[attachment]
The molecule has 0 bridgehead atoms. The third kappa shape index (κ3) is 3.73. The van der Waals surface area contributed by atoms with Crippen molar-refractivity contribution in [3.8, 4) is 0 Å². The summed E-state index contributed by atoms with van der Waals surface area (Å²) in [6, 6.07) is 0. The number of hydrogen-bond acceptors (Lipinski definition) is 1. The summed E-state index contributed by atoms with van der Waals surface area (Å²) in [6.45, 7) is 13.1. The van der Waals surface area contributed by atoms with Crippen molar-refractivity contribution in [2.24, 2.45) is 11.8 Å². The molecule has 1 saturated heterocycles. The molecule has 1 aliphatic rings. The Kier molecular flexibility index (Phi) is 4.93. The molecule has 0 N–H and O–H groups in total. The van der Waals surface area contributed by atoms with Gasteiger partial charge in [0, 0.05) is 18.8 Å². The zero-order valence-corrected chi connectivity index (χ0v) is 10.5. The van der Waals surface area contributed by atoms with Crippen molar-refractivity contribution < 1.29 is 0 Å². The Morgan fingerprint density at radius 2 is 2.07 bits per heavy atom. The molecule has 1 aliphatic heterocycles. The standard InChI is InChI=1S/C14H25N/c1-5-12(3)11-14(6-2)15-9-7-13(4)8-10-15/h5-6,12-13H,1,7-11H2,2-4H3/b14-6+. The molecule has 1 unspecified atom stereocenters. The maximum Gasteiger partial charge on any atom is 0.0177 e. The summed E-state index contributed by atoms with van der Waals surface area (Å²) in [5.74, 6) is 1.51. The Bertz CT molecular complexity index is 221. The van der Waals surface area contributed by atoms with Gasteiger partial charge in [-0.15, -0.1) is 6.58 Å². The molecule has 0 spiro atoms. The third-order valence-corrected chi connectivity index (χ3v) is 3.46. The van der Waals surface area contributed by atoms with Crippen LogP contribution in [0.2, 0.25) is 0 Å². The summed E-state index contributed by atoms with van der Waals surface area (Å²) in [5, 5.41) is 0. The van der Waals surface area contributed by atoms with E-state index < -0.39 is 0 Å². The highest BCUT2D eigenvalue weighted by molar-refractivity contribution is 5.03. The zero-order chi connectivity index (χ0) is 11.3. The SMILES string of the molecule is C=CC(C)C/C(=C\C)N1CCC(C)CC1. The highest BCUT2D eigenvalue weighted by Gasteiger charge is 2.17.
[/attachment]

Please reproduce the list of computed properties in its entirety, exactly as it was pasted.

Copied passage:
The molecule has 0 bridgehead atoms. The third kappa shape index (κ3) is 3.73. The van der Waals surface area contributed by atoms with Crippen molar-refractivity contribution in [3.8, 4) is 0 Å². The summed E-state index contributed by atoms with van der Waals surface area (Å²) in [6, 6.07) is 0. The number of hydrogen-bond acceptors (Lipinski definition) is 1. The summed E-state index contributed by atoms with van der Waals surface area (Å²) in [6.45, 7) is 13.1. The van der Waals surface area contributed by atoms with Crippen molar-refractivity contribution in [2.24, 2.45) is 11.8 Å². The molecule has 1 saturated heterocycles. The molecule has 1 aliphatic rings. The Kier molecular flexibility index (Phi) is 4.93. The molecule has 0 N–H and O–H groups in total. The van der Waals surface area contributed by atoms with Gasteiger partial charge in [0, 0.05) is 18.8 Å². The zero-order valence-corrected chi connectivity index (χ0v) is 10.5. The van der Waals surface area contributed by atoms with Crippen molar-refractivity contribution < 1.29 is 0 Å². The Morgan fingerprint density at radius 2 is 2.07 bits per heavy atom. The molecule has 1 aliphatic heterocycles. The standard InChI is InChI=1S/C14H25N/c1-5-12(3)11-14(6-2)15-9-7-13(4)8-10-15/h5-6,12-13H,1,7-11H2,2-4H3/b14-6+. The molecule has 1 unspecified atom stereocenters. The maximum Gasteiger partial charge on any atom is 0.0177 e. The summed E-state index contributed by atoms with van der Waals surface area (Å²) in [5.74, 6) is 1.51. The Bertz CT molecular complexity index is 221. The van der Waals surface area contributed by atoms with Gasteiger partial charge in [-0.15, -0.1) is 6.58 Å². The molecule has 0 spiro atoms. The third-order valence-corrected chi connectivity index (χ3v) is 3.46. The van der Waals surface area contributed by atoms with Crippen LogP contribution in [0.2, 0.25) is 0 Å². The summed E-state index contributed by atoms with van der Waals surface area (Å²) in [5, 5.41) is 0. The van der Waals surface area contributed by atoms with E-state index < -0.39 is 0 Å². The highest BCUT2D eigenvalue weighted by molar-refractivity contribution is 5.03. The zero-order chi connectivity index (χ0) is 11.3. The SMILES string of the molecule is C=CC(C)C/C(=C\C)N1CCC(C)CC1. The highest BCUT2D eigenvalue weighted by Gasteiger charge is 2.17.